General News of Monday, 9 October 2017
The Mental Health Authority has warned government against legalising cannabis, arguing that the move will worsen alarming cases of mental disorders.
Investigations by World Health Organisation (WHO) revealed that in Ghana, over 2.8 million persons live with mental disorders in their daily lives, out of which 650, 000 suffer severe forms of mental illness.
According to the Authority, the use of cannabis has health implications, and making it lawful will compound the already rising cases of mental disorders.
A section of Ghanaians, including former UN Secretary General, Kofi Annan, are for the legalisation of cannabis for medicinal use in the country.
But speaking with Class News’ Jerry Akornor on the sidelines of the launch of the mental health week celebration in Accra on Monday, 9 October 2017, Chief Executive of Mental Health Authority, Dr Akwasi Osei, said those who are arguing for legalisation of cannabis are ignorant of its devastating impacts.
He said: “Cannabis should not be legalised in Ghana for the simple reason that we know the harm that cannabis can cause to the human body and to the mind. In fact, cannabis contributes to mental health problems in Ghana. If you go to any of our psychiatric hospitals, for every 100 cases we see, 20 to 30 of them are drug-related at the outpatient department. Of those we admit to the wards, 10 out of 100 are drug-related.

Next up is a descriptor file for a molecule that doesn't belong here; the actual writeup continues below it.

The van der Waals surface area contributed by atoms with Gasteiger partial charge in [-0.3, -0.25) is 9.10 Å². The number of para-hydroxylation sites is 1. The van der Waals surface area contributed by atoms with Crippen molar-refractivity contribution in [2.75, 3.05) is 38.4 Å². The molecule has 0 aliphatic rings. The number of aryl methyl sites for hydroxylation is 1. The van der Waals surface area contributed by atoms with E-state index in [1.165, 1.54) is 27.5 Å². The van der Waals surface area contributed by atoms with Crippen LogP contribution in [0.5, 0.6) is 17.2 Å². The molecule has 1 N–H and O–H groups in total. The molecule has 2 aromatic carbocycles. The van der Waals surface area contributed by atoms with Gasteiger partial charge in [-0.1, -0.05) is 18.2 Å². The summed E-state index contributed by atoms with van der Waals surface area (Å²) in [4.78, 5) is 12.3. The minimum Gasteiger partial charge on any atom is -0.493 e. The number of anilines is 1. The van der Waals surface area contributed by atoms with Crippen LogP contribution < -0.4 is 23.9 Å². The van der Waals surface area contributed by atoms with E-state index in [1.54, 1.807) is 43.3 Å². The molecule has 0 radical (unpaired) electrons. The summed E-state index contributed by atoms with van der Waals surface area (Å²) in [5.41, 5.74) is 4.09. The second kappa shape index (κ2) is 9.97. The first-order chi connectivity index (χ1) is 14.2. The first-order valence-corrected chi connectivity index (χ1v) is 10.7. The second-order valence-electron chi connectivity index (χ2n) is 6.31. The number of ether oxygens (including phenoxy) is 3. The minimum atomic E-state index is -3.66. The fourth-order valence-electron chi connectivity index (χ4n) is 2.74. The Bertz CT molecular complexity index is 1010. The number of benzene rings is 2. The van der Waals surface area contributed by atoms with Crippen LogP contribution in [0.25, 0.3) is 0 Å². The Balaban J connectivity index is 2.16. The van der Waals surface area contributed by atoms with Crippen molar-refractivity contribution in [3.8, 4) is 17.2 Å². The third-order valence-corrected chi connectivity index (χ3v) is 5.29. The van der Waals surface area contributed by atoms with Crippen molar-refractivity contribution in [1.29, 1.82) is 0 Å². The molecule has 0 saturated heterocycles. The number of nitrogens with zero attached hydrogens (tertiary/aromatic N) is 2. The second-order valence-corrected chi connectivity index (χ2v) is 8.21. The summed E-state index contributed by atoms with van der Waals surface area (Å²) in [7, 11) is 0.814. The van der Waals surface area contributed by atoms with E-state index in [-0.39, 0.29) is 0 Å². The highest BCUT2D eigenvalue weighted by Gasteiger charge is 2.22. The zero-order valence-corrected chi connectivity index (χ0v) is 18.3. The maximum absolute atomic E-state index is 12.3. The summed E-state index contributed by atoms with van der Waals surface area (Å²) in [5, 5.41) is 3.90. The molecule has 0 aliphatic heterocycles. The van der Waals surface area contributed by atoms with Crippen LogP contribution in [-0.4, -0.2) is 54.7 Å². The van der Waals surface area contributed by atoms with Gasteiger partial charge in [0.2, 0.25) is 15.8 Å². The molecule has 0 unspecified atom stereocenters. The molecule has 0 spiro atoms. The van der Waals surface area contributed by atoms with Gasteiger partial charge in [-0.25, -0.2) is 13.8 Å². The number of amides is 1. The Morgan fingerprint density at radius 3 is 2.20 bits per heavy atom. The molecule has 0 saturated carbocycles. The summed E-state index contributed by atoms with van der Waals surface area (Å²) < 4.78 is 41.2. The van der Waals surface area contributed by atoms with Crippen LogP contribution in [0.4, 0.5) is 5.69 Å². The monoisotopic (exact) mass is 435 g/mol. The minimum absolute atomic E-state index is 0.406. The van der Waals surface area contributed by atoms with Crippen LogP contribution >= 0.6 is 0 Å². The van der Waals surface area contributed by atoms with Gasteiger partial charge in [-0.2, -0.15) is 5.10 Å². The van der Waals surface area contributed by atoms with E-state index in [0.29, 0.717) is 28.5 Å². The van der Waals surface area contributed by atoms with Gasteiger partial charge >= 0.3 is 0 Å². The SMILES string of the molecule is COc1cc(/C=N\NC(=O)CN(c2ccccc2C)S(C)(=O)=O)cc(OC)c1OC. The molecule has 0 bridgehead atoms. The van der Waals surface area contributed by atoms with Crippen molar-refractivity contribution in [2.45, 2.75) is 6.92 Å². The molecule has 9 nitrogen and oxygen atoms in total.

“‘One will say ‘if 100 people take it and only 10 to 20 get a problem what is the big deal’? This is an avoidable condition. If government attempts to legalise it, we will have more of such cases of mental illness. Cannabis can also bring other behavioral problems like violence, aggressiveness…”
Dr Osei also appealed to government to help pass the legislative instrument to back Mental Health Act 846.
He said: “We want the government to pass the LI and establish the mental health levy which is called for in the law. The levy will give us the money, and once we have the money, we will be able to procure all the services that we need.”
Reacting to the calls for the legalisation of cannabis, Public Relations Officer of the Health Ministry, Robert Cudjoe, said it will be suicidal to do so under the current state of affairs.
“Legalising cannabis in Ghana… Well this is neither an official position of the Ministry nor the Minister’s position, but to me, it will be suicidal to legalise cannabis in this country of ours,” he stated.
Meanwhile, head of public relations of the Ghana Standard Authority, Dr Kofi Amponsah Bediako, said if Ghana wants to benefit from the medicinal value of cannabis through exports, government ought to put in a proper security system and legal framework.